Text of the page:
Needless to say, proving security under such weak assumptions, with all the nuts and bolts, is considerably more challenging than in the case of trusted devices. Between the two extremes - at the success rate of 75% Eve may know everything about the key and at 86% Eve knows nothing - lies an important uncharted twilight zone. Suppose the success rate is 80% then what? We must put an upper bound on Eve's knowledge for any intermediate success rate, as this determines how Alice and Bob turn their raw output strings into a shorter but secret key. This is not easy.

The important technical figure of merit to be evaluated here is called (just in case you want to impress your friends with the mathematical lingo) "the conditional smooth min-entropy", and it should be expressed as a function of the success rate. This quantity determines the length of the final key that can be distilled from a given raw output, but deriving it required considerable mathematical gymnastics. The early results provided an explicit expression for the asymptotic key rate (the ratio between the distillable key length and the length of raw output in the limit of a large number of runs), but the analysis applied only to cases where the devices behaved in the same way in each run, unaffected by the previous or subsequent runs. This is known as the independent and identically distributed (i.i.d.) assumption. At the time even the most fervent advocates of the device independent cryptography had to admit that the result, as neat as it was, had no direct bearing on the device independent scenario, for Eve can manufacture the devices as she sees fit, making successive outputs dependent on what happened in all the previous runs. More recently, the most general case has been finally worked out. It turns out that a realistic device independent scenario can be reduced to the i.i.d. case, showing that Eve cannot do better than making each run of the devices independent from and statistically identical to all other runs. This is of great comfort to both mathematicians and experimentalists for it shows that reasonable key rates can be achieved even in noisy implementations.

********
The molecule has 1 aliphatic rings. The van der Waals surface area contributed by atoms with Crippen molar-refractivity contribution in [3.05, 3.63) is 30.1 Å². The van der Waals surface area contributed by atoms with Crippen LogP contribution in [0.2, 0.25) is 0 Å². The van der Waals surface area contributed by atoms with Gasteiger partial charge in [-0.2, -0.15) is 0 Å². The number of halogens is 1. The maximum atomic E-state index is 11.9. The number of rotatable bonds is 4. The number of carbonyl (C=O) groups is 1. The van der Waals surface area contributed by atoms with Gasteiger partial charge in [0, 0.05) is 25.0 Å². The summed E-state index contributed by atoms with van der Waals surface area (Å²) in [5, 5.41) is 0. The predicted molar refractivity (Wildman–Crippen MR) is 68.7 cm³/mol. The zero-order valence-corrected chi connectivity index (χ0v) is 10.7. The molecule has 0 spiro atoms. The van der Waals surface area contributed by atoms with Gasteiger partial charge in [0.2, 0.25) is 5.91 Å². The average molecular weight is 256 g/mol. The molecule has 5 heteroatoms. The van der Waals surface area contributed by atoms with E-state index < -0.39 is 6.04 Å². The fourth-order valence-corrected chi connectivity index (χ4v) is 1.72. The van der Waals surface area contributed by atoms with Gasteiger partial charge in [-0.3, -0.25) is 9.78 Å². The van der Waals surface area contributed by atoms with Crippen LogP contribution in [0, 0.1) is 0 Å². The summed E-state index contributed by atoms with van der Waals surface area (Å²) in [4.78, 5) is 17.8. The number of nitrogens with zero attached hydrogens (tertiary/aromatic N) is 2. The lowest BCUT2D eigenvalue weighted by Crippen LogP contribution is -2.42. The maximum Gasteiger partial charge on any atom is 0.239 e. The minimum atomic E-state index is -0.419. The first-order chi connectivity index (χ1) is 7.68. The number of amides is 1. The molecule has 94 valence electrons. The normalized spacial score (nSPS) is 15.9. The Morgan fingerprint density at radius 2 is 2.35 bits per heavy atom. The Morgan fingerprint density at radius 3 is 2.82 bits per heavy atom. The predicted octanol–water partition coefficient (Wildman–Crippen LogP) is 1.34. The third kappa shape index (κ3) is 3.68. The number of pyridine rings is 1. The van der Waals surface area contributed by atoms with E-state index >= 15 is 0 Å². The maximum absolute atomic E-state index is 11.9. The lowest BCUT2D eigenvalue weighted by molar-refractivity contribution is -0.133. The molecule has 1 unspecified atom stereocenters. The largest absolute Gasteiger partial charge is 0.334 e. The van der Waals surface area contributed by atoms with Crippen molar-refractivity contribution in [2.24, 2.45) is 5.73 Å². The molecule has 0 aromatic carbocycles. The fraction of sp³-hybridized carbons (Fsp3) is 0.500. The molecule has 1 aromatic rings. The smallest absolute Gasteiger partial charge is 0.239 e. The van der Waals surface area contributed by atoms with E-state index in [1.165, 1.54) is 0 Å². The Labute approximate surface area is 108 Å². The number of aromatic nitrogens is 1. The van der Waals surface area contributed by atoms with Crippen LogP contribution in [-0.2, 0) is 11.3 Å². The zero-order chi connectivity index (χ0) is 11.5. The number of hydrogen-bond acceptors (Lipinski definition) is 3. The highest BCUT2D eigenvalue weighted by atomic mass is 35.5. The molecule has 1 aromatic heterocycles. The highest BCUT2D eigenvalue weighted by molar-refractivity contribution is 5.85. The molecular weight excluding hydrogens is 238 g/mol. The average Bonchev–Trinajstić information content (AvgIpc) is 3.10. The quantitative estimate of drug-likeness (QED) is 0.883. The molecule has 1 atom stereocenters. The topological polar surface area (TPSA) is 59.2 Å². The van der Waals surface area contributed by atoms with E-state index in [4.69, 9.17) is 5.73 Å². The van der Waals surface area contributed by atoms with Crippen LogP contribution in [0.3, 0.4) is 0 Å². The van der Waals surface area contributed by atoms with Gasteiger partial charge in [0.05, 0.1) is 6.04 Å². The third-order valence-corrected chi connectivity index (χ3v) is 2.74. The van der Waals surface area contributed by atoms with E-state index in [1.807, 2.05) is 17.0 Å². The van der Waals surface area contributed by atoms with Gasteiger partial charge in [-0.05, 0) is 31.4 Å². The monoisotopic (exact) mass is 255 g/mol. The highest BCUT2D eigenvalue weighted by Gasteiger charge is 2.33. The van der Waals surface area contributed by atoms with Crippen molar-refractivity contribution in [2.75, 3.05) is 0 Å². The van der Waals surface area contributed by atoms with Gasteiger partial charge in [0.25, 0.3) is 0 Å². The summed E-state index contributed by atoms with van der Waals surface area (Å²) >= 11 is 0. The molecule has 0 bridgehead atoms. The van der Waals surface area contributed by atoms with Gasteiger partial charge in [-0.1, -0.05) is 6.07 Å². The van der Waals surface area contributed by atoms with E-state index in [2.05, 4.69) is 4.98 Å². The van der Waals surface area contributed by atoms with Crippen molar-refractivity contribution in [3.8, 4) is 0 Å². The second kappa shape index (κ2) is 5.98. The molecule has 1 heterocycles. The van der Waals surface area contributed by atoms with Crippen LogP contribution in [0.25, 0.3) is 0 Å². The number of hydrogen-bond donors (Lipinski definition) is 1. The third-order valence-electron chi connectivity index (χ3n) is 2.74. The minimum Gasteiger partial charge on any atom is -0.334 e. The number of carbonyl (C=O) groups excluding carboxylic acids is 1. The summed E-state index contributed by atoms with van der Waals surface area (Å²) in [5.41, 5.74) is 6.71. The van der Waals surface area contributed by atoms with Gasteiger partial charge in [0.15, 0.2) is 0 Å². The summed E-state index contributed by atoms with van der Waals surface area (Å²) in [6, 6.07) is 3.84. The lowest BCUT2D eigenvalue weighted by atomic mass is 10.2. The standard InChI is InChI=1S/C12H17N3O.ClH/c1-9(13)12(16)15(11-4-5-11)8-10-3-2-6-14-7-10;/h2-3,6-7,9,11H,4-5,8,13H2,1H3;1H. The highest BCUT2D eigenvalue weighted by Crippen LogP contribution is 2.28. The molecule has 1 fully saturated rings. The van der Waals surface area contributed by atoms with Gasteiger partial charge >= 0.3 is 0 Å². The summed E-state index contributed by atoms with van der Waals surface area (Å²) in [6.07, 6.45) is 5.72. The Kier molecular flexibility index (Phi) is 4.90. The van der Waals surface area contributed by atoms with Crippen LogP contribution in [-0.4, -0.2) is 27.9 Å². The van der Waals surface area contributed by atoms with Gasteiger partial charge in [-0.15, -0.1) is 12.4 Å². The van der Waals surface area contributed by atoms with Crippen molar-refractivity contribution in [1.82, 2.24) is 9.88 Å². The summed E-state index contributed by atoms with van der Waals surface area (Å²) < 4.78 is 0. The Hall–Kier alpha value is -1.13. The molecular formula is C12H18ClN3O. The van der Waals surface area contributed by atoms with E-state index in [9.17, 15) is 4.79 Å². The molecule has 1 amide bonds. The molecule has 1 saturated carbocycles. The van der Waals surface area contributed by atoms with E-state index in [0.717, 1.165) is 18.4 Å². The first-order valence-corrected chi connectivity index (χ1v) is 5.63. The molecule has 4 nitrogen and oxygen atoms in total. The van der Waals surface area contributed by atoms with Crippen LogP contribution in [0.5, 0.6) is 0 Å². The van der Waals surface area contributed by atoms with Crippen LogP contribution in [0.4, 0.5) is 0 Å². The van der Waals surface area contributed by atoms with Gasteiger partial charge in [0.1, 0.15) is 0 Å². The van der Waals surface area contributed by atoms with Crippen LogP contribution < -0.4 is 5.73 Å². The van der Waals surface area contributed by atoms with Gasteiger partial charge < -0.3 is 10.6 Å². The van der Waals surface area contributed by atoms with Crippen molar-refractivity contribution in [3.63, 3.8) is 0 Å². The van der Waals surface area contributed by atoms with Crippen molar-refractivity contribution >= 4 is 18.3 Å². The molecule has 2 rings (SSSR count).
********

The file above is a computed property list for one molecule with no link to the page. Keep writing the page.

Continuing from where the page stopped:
One should perhaps mention that the device independent scenario does not have to involve untrusted devices. The protocol is more likely to offer an additional security layer to quantum cryptography with trusted devices, protecting against attacks that exploit unintentional flaws in the design. What is crucial here, however, is the assumption that Alice and Bob prepare their respective inputs randomly and independently from each other. If Alice's and Bob's choices were known in advance then Eve can easily pre-program the results and Alice and Bob would foolishly believe that they generated a secret key. However, as long as Alice's and Bob's choices are their own, unknown and unpredictable, then the most mind-boggling cryptographic scheme ever proposed works just fine and can see the light of the day sooner than many of us expected."